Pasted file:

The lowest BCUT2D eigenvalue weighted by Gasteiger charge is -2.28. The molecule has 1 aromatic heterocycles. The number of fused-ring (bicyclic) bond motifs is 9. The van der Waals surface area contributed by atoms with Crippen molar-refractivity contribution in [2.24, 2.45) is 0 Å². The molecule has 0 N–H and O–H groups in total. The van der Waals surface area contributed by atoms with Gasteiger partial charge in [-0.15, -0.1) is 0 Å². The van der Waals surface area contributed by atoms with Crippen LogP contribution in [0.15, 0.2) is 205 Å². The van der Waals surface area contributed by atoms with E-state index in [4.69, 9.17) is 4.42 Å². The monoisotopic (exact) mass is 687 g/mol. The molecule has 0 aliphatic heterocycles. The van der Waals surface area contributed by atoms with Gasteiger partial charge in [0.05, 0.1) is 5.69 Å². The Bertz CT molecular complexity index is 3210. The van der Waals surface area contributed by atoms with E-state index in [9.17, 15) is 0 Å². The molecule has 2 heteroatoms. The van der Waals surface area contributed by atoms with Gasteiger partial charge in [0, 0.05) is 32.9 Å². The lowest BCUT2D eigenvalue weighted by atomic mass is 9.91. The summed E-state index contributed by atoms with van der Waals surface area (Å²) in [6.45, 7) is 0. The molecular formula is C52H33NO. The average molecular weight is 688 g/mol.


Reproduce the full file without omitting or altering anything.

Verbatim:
The lowest BCUT2D eigenvalue weighted by Gasteiger charge is -2.28. The molecule has 1 aromatic heterocycles. The number of fused-ring (bicyclic) bond motifs is 9. The van der Waals surface area contributed by atoms with Crippen molar-refractivity contribution in [2.24, 2.45) is 0 Å². The molecule has 0 N–H and O–H groups in total. The van der Waals surface area contributed by atoms with Gasteiger partial charge in [-0.15, -0.1) is 0 Å². The van der Waals surface area contributed by atoms with Crippen LogP contribution in [0.15, 0.2) is 205 Å². The van der Waals surface area contributed by atoms with E-state index in [4.69, 9.17) is 4.42 Å². The monoisotopic (exact) mass is 687 g/mol. The molecule has 0 aliphatic heterocycles. The van der Waals surface area contributed by atoms with Gasteiger partial charge in [0.05, 0.1) is 5.69 Å². The Bertz CT molecular complexity index is 3210. The van der Waals surface area contributed by atoms with E-state index in [9.17, 15) is 0 Å². The molecule has 2 heteroatoms. The van der Waals surface area contributed by atoms with Gasteiger partial charge in [0, 0.05) is 32.9 Å². The lowest BCUT2D eigenvalue weighted by atomic mass is 9.91. The summed E-state index contributed by atoms with van der Waals surface area (Å²) in [6.45, 7) is 0. The molecular formula is C52H33NO. The average molecular weight is 688 g/mol.